Diana Cooke was "born with the century" and came of age just after World War I. The daughter of Virginia gentry, she knew early that her parents had only one asset, besides her famous beauty: their stately house, Saratoga, the largest in the commonwealth, which has hosted the crème of society and Hollywood royalty. Though they are land-rich, the Cookes do not have the means to sustain the estate. Without a wealthy husband, Diana will lose the mansion that has been the heart and soul of her family for five generations. 
    The mysterious Captain Copperton is an outsider with no bloodline but plenty of cash. Seeing the ravishing nineteen-year-old Diana for the first time, he’s determined to have her. Diana knows that marrying him would make the Cookes solvent and ensure that Saratoga will always be theirs. Yet Copperton is cruel as well as vulgar; while she admires his money, she cannot abide him. Carrying the weight of Saratoga and generations of Cookes on her shoulders, she ultimately succumbs to duty, sacrificing everything, including love. 
    Luckily for Diana, fate intervenes. Her union with Copperton is brief and gives her a son she adores. But when her handsome, charming Ashton, now grown, returns to Saratoga with his college roommate, the real scandal and tragedy begins. 
    Reveling in the secrets, mores, and society of twentieth-century genteel Southern life, The Dying of the Light is a romance, a melodrama, and a cautionary tale told with the grandeur and sweep of an epic Hollywood classic.
    Show book
  • This Shall Be a House of Peace - cover

    This Shall Be a House of Peace

    Phil Halton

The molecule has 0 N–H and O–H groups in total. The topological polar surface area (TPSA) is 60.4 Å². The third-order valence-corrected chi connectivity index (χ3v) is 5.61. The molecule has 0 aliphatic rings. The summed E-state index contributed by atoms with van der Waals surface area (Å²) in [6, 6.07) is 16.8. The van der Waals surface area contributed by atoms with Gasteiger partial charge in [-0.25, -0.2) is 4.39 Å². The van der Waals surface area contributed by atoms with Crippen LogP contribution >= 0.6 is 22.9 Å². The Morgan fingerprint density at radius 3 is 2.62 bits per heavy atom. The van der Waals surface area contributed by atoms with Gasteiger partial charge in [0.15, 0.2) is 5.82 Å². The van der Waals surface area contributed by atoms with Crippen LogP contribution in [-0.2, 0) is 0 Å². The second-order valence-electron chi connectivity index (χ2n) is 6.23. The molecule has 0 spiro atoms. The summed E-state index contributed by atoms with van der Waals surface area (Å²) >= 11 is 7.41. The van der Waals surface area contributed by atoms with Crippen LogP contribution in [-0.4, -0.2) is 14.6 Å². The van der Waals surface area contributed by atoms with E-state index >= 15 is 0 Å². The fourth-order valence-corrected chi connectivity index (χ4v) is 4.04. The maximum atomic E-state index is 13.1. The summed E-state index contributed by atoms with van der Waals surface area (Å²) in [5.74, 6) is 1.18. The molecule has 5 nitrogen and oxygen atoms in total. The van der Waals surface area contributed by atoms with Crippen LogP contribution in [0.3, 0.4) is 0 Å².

• 3
    • 13
    • 1
    After the collapse of Afghanistan’s Soviet-backed government, a mullah finds himself doing anything to protect his students. 
     
    
    
    Chaos reigns in the wake of the collapse of Afghanistan's Soviet-backed government. In the rural, warlord-ruled south, a student is badly beaten at a checkpoint run by bandits. His teacher, who leads a madrassa for orphans left behind by Afghanistan’s civil war, leads his students back to the checkpoint and forces the bandits out. His actions set in motion a chain of events that will change the balance of power in his country and send shock waves through history.
    
    Amid villagers seeking protection and warlords seeking power, the Mullah's influence grows. Against the backdrop of anarchy dominated by armed factions, he devotes himself to building a house of peace with his students — or, as they are called in Pashto, taliban. Part intrigue, part war narrative, and part historical drama, This Shall Be a House of Peace charts their breathtaking ambition, transformation, and rise to power.
    Show book